Berry Approach to Intrinsic Anomalous Hall Conductivity in Dilute Magnetic Semiconductors (Ga_{1-x}Mn_{x}As) ()

Sintayehu Mekonnen^{}, P. Singh^{}

Department of Physics, Addis Ababa University, Addis Ababa, Ethiopia.

**DOI: **10.4236/wjcmp.2015.53019
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Department of Physics, Addis Ababa University, Addis Ababa, Ethiopia.

We develop a model Hamiltonian to treat intrinsic anomalous Hall conductivity in dilute magnetic semiconductor (DMS) of type (III, Mn, V) and obtain the Berry potential and Berry curvature which are responsible for intrinsic anomalous Hall conductivity in Ga_{1-x }Mn_{x}As DMS. Based on Kubo formalism, we establish the relation between Berry curvature and intrinsic anomalous Hall conductivity. We find that for strong spin-orbit interaction intrinsic anomalous Hall conductivity is quantized which is in agreement with recent experimental observation. In addition, we show that the intrinsic anomalous Hall conductivity (AHC) can be controlled by changing concentration of magnetic impurities as well as exchange field. Since Berry curvature related contribution of anomalous Hall conductivity is believed to be dissipationless, our result is a significant step toward achieving dissipationless electron transport in technologically relevant conditions in emerging of spintronics.

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Mekonnen, S. and Singh, P. (2015) Berry Approach to Intrinsic Anomalous Hall Conductivity in Dilute Magnetic Semiconductors (Ga_{1-x}Mn_{x}As). *World Journal of Condensed Matter Physics*, **5**, 179-186. doi: 10.4236/wjcmp.2015.53019.

1. Introduction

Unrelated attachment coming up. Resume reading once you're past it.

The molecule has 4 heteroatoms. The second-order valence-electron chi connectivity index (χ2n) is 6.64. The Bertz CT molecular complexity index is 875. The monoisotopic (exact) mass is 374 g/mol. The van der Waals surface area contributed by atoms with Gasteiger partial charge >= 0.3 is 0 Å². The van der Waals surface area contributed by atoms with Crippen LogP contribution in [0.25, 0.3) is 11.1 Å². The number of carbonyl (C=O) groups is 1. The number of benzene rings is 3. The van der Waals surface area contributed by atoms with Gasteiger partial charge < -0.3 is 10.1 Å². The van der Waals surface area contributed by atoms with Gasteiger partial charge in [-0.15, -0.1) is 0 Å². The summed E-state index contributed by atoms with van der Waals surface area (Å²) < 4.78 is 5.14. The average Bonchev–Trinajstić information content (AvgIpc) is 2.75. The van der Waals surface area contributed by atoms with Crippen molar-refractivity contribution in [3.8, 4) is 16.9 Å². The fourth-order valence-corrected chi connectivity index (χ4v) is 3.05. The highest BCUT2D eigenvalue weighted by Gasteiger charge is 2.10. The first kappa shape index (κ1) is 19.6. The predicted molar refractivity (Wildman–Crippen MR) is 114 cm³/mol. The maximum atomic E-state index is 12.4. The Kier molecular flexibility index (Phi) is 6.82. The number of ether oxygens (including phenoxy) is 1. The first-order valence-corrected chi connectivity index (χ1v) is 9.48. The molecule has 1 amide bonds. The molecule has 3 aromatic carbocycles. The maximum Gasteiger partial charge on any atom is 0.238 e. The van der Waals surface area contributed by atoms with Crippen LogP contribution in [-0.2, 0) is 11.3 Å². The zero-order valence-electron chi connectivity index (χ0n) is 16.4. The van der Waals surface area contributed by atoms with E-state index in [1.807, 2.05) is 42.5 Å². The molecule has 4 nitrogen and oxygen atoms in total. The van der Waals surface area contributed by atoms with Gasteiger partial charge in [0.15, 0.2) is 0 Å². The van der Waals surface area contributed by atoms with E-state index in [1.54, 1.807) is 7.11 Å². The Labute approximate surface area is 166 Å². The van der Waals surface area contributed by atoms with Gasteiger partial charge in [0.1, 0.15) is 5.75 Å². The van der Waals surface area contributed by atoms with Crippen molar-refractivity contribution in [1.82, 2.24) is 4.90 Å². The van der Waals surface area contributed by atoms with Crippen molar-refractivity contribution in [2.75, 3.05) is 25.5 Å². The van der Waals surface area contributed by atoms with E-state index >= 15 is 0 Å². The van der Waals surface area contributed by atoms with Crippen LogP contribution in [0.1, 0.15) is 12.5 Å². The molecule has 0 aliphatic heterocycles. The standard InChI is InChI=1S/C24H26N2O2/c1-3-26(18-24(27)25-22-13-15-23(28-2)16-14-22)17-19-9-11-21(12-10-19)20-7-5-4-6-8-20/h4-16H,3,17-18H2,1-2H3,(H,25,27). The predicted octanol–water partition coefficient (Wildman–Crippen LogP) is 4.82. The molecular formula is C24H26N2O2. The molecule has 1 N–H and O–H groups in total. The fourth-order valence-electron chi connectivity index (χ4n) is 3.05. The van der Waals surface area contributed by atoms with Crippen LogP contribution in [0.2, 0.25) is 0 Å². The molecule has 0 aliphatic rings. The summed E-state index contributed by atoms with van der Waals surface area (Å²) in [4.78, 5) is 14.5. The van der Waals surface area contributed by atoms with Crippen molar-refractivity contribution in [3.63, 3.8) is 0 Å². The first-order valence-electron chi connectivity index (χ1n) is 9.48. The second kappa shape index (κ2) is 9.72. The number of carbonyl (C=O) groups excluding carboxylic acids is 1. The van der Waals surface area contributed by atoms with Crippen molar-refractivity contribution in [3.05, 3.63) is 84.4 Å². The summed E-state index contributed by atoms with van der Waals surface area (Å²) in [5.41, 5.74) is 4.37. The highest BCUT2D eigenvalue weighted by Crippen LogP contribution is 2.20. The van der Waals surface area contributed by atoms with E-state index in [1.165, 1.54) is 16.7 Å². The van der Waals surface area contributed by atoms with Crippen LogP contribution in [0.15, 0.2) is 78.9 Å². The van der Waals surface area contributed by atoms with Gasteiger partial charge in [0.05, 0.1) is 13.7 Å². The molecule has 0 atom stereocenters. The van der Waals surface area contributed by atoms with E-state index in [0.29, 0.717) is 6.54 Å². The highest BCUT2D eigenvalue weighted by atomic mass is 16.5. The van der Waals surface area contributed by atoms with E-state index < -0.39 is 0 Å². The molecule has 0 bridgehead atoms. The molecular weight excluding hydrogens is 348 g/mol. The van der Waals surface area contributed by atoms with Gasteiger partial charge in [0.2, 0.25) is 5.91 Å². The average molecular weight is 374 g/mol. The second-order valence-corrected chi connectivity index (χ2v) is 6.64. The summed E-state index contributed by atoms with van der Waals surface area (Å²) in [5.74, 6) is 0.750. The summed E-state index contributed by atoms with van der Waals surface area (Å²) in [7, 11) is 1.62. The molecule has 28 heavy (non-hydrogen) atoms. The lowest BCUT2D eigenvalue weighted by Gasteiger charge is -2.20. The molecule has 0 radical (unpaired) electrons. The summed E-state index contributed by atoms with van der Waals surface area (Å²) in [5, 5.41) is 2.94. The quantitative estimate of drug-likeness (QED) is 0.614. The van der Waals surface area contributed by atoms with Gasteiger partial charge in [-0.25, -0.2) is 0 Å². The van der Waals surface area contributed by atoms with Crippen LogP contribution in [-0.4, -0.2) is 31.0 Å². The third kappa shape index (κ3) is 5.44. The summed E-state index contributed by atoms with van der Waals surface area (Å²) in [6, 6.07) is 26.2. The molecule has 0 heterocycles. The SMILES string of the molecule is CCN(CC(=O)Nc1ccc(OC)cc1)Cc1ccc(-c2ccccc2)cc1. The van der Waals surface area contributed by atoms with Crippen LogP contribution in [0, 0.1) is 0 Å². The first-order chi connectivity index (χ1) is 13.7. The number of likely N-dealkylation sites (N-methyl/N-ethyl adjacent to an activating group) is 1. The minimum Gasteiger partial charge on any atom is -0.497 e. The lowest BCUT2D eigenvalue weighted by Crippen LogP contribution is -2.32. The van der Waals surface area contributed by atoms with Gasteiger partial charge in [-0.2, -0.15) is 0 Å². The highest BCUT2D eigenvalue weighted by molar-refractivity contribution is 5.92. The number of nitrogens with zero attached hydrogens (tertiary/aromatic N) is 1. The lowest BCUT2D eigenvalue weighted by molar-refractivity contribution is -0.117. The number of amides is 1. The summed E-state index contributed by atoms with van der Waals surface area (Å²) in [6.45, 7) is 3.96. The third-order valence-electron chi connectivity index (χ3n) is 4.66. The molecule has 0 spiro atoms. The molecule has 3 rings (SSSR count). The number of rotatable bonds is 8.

In 1879, Edwin H. Hall discovered that when a conductor carrying longitudinal current was placed in a vertical magnetic field, the carrier would be pressed against the transverse side of the conductor, which led to an observed transverse voltage. This is called the Hall effect (HE) [1] . After almost one century, the quantum Hall effect was discovered by K. von Klitzing in 1982 in a two-dimensional electron gas (2DEG) at low temperature and strong magnetic field [2] . However, in ferromagnetic metals like Fe, Co, and Ni, and newly discovered DMSs like Ga_{1−x}Mn_{x}As the Hall effect is anomalous and controlled more by magnetization than by Lorentz forces [3] [4] , called the anomalous Hall resistivity and the phenomenon is known as anomalous Hall effect (AHE). This phenomenon attracted both experimental and theoretical interest due to its potential application in emerging science of spintronics [5] . The origin of anomalous Hall effect is believed to be due to spin-orbit (SO) interaction in the presence of spin polarization [6] . On the other hand, DMS of type (III, Mn, V) spin polarization is due to exchange interaction between localized Mn^{2+} 3d^{5+} spins and holes introduced by substitution of Mn^{2+} by Ga^{3+} [7] . There are two popular theories to explain anomalous Hall effect seen in ferromagnetic system, named as intrinsic and extrinsic theories,both of these theories involve the SO interaction. The intrinsic theory was first time proposed by Karplus and Luttinger (KL) [8] . It required no impurity (the intrinsic scenario) and extrinsic theory, which was proposed by Smit and Berger; they pointed out the role of the impurity scatterings in the steady state equilibrium and hence in the AHE [9] [10] . Among others, the intrinsic theory dominantly plays a rule in dilute magnetic semiconductors of type (III, Mn, VI) and the current understanding on intrinsic theories of anomalous hall conductivity allows us to reformulate it with Berry curvature of quasi-particles [11] -[13] . Accordingly, intrinsic AHE results from curvature of electrons below the Fermi surface, as a consequence of the spin-orbit coupling induced topological properties in Bloch bands [13] . Although this anomalous Hall effect (AHE) has become a standard tool to determine the magnetization of ferromagnet and has been known for more than a century, its mechanism is still under debate. Particular attention has been paid to intrinsic mechanisms based on the Berry phase. According to recent experimental result, the intrinsic version of AHC is quantized [14] .